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This Week’s Mail Bag

"A message to our political leadership from True North listeners"


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Dominic Ladue
Ladue's Taxi

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Making our voices heard for Life, Liberty, and the Pursuit of Happiness.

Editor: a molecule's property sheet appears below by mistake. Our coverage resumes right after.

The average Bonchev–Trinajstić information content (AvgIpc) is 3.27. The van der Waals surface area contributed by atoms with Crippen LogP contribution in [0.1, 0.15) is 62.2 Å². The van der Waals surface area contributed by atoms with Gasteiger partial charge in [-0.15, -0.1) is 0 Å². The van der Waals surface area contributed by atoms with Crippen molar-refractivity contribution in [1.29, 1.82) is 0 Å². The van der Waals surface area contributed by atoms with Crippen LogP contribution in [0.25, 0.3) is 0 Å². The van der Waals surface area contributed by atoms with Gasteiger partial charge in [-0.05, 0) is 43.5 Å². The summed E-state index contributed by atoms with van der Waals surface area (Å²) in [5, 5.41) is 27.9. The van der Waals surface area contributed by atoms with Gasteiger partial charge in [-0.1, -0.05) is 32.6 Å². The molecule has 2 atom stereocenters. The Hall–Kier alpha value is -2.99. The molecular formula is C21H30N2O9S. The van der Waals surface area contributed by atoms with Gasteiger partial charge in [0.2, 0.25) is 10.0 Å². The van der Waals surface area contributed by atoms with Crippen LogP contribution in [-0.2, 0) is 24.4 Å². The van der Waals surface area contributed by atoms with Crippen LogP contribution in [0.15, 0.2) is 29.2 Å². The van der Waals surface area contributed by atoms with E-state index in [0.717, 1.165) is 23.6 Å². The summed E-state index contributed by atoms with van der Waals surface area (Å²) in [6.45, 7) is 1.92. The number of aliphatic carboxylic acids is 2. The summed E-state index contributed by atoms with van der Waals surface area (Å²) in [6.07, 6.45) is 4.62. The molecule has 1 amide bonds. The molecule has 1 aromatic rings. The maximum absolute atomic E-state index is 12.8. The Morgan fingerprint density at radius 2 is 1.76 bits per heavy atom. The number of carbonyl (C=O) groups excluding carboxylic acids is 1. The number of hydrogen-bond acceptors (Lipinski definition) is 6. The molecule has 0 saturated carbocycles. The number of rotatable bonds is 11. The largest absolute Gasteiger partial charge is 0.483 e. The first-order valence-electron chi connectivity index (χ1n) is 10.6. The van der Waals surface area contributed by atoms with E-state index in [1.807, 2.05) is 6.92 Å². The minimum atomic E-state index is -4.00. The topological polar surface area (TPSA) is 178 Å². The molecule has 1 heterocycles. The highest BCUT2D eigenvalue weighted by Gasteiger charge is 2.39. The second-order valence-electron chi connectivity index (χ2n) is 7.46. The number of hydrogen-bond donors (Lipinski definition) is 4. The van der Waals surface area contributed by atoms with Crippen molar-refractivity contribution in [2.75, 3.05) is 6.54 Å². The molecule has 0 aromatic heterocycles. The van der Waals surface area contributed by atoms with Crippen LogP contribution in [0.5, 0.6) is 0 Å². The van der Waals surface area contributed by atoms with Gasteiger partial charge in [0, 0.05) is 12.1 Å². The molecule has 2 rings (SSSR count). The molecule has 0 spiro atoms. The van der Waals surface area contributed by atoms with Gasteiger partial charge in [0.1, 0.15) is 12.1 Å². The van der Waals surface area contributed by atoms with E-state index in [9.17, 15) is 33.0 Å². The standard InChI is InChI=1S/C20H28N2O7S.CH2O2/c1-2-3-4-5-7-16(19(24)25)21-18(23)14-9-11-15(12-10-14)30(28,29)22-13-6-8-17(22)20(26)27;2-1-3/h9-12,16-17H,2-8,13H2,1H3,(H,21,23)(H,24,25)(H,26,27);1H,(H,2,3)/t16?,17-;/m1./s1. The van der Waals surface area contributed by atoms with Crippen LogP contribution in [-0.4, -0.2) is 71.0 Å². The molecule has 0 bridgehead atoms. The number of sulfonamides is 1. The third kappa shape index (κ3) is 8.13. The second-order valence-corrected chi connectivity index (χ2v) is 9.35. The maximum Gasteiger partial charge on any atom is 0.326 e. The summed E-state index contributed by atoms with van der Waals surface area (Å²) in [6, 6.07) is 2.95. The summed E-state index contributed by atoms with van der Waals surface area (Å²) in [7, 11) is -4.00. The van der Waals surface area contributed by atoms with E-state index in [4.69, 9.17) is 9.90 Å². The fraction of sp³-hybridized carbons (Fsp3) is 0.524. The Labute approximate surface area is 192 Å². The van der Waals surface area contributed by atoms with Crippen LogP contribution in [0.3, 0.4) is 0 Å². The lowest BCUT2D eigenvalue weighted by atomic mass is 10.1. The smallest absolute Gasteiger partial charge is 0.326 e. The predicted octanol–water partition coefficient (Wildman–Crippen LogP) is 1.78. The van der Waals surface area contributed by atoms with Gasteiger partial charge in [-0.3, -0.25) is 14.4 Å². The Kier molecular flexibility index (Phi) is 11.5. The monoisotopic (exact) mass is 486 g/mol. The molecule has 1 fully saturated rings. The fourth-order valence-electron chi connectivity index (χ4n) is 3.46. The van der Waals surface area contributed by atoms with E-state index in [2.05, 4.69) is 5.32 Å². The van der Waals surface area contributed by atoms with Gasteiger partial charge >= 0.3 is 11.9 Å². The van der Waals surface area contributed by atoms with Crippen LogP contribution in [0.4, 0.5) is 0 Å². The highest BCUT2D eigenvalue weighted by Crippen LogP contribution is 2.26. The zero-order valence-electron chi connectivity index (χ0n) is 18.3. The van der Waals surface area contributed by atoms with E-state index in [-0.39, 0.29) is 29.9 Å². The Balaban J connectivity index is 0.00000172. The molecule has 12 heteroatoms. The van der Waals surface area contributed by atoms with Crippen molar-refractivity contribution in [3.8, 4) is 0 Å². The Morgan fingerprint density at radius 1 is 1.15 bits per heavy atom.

I saw in the news recently that unwanted male chicks are ground up alive. Animal rights groups are calling for warnings on egg cartons, for an investigation, and for a change to adopt a vegan diet. The animal rights groups are outraged at this violence and say that consumers have a right to know about this cruelty so that they can make informed and compassionate purchasing decisions. WOW! But, where is the outrage over the killing of 50,242,480 babies by surgical abortion since 1973 in the United States? Some feel we need warnings on egg cartons for an informed and compassionate purchasing decision, but many feel that parental notification is not deemed necessary before a minor gets an abortion or that ultrasounds be mandatory before an abortion. Are "purchasing decisions" more important than the health and well-being of women? Surgical abortions include partial birth abortions. Research on the internet to see the brutality of partial birth abortion on a live human being, if you dare. Find out about Post Abortion Syndrome and the negative consequences of abortion. If you do not have access to the internet, information can be obtained from Vermont Right to Life Committee. Do some research on John Holdren, Doctor Zeke Emmanuel, and Cass Sunstein. These three men are key players in Obama’s "health-care" reform. Holdren co-authored a college textbook called "Ecoscience" in which he advanced the idea that forced abortion and sterilization of women is justifiable under the United States Constitution, and that sterilizing agents could be added to the drinking water in order to curb the growth of human populations. Dr. Emmanuel raises the possibility of a new ethical system that would ration care away from the elderly, away from infants, and away from human beings judged unable to rationally participate in society, in favor of those aged 15-44, who have the best chance "to live a complete life." Sunstein advocates rationing of healthcare based on "quality-adjusted life years," meaning that the government would evaluate statistically whether a person’s life is worth the cost of living. Sunstein is also a radical animal rights thinker, who believes that animals such as dolphins and whales should have legal representation. Sunstein counts Princeton philosopher Peter Singer among his closest friends. Singer believes that children under the age of seven do not have sufficient rationality to count as human beings, and for that reason parents could commit infanticide. All these assaults on human life are being put into place right under our noses. We must make our voices be heard for life, liberty, and the pursuit of happiness.